Katherine Paterson is one of America’s greatest literary treasures; her works include novels, picture books, chapter books, and nonfiction. Her honors are myriad, from Newberys (two golds and a silver), a National Book Award, and….well too many to name. Just go here, here, and here to see them all. This remarkable woman, on her journey as a writer, is always exploring new vistas. Her latest, My Brigadista Year, centers around Lora, a thirteen year-old Cuban who joins Fidel Castro’s national literacy campaign in 1961. In the form of a diary, the novel is a fascinating exploration of a little-known aspect of recent Cuban history. When I was approached about interviewing Katherine about the book I jumped at the chance. Thank you so much, Candlewick for this opportunity and Katherine for the wonderful answers to my questions.
- It seems as if the remarkable emphasis on basic literacy during this time period in Cuba was what inspired you to write this book. Can you speak to the importance of this globally today?
Sources vary, but Cuba is still regarded as one of the most fully literate nations in the world at 99.8% literacy. After the campaign year of 1961, the UN observers declared Cuba a fully literate nation. This compares (and, again, sources differ) to an 86% literacy rate in our country with 21% of the population reading below a fifth-grade level. The Huffington Post says that 19% of high school graduates cannot read or write. Most of our large prison population is also illiterate. Globally, I’m most concerned with literacy and education for girls and women. If the women of a nation are educated, the whole nation benefits. But we have a lot of work to do here at home. So why am I writing books instead of teaching someone to read?
- How did your own visits to Cuba inform your writing this book?
Through the International Board on Books for Young People (IBBY), I got to know Dr. Emilia Gallego, who, every two years, leads an IBBY Sectional conference on literacy and books for Latin America. It is held in Havana and she has invited me to speak there, first in 2001 and again in 2015. I had wondered for years about Emilia because, in a country where people have to be careful about what they say and do, she is an outspoken force of nature. I learned, just before my second trip to Cuba, that she had been a teenage volunteer in the 1961 literacy campaign. It seemed to explain a lot about my friend. All the women I had read about or listened to in the film Maestra said how being a part of the campaign had been a turning point in their lives. They had begun the year as sheltered girls and came out as strong women who knew they could make a difference in the world.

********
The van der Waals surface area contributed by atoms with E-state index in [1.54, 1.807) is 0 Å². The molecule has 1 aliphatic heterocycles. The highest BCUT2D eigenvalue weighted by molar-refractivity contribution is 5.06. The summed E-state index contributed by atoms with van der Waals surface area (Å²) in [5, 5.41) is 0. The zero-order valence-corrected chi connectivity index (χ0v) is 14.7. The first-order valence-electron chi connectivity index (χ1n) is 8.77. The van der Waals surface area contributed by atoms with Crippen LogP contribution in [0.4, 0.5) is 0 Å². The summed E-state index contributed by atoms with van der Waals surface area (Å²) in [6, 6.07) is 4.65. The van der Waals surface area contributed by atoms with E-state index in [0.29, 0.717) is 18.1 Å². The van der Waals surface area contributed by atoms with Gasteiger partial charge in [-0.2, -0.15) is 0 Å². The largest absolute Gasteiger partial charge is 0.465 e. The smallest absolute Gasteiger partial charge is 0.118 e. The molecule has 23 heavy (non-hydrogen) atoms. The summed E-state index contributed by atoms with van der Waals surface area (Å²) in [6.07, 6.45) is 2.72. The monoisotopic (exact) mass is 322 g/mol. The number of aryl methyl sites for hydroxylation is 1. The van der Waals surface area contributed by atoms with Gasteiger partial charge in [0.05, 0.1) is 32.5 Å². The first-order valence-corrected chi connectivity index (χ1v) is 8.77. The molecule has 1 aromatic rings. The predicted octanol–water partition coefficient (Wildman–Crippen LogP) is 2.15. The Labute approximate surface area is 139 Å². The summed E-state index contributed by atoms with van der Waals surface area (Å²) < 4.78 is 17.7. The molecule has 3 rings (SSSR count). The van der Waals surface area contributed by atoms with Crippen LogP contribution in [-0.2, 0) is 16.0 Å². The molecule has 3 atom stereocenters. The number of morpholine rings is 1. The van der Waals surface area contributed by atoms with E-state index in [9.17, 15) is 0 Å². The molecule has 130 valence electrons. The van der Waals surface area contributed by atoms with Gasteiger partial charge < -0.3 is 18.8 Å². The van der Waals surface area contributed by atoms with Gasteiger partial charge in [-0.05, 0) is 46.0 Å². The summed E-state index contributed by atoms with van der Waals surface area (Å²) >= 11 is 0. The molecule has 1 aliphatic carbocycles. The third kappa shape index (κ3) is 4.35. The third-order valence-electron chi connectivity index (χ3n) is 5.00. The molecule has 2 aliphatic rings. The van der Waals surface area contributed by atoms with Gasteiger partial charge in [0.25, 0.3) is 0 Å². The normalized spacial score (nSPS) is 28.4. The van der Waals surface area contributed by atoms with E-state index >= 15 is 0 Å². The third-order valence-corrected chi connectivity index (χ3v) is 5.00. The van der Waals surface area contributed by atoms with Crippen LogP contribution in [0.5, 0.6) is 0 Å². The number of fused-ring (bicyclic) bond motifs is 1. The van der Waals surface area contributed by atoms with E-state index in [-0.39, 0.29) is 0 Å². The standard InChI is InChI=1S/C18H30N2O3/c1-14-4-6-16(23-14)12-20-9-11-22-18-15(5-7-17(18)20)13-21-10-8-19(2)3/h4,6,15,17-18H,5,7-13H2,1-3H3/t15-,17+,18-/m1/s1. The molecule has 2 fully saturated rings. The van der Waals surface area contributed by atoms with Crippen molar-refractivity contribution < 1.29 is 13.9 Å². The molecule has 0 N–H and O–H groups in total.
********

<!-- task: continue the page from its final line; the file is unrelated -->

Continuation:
- Can you reflect on the idea of writing from the perspective of someone not of your culture? What are your thoughts on how you did it and when and how others should or shouldn’t?
I would never venture to tell anyone what she could or could not write. But believe me, I hesitated to write this book. I am not Cuban and have only visited Cuba twice. I do not speak Spanish. There is plenty of ammunition for anyone who would challenge my credentials. But the story of the young volunteers in the 1961 campaign is an amazing one that hardly any young person in this country has ever heard, and I wanted to share it. I hope readers will notice that I chose to tell the story from just one character’s point of view, in first person. Lora is thirteen years old, and she is limited in her experience and thus her point of view is also limited. In the epilogue, Lora is a grown woman, but she is still living in Fidel Castro’s Cuba. She loves her country, but she doesn’t think for a minute that it is perfect. She doesn’t plan to flee and she would rather not go to jail, so she is careful about what she says.
- Cuba is currently on our radar for a variety of reasons. Do you have any thoughts about the US’s relationship with the nation today and how your book can help young readers better understand it?
We don’t like to hear good things about people we consider evil, but some good things happened in Cuba under Castro’s dictatorship. Everybody learned how to read and write. Education is free from pre-school through PhD programs. Excellent health care is available to every citizen. The US-imposed embargo has been an economic burden for over fifty years, especially since the fall of the Soviet Union. My friends love Senator Patrick Leahy of Vermont for his efforts through the years to improve US-Cuban relationships and were thrilled when President Obama came to Cuba and the ambassadorial relationships were restored. Of course, everyone asked when the embargo that has long crippled Cuba’s economy would be lifted. I had to say that was up to Congress, not the president. We took three steps forward and now we’ve gone two steps backward, but I have hope that we’ll be moving forward again before too much longer. And like Jella Lepman, who established IBBY, I believe that books can be bridges to peace, and I truly hope mine will be.
- You thank the “real-life Emilia and Isabel.” Anything you can tell us about them and your connection to them? Inquiring minds are curious!
I introduced Emilia above. Isabel is a professor of classics at the university and acts as Emilia’s and my translator. Emilia, for all her brilliance as an educator and writer, has very spotty English, and we won’t even talk about my Spanish. Naming the two little girls after these two wonderful women was a loving joke. To my great joy and relief, Emilia loves my book. Part of her letter responding to it is, with her permission, on the back of the jacket.
- Is there anything else you wish to let us know about this book?
I can’t tell a reader how to read my book, but I do have a wistful hope that some young Americans reading it will see the selfless idealism of those young Cubans and be inspired to give of themselves to the greater good of our country and our world.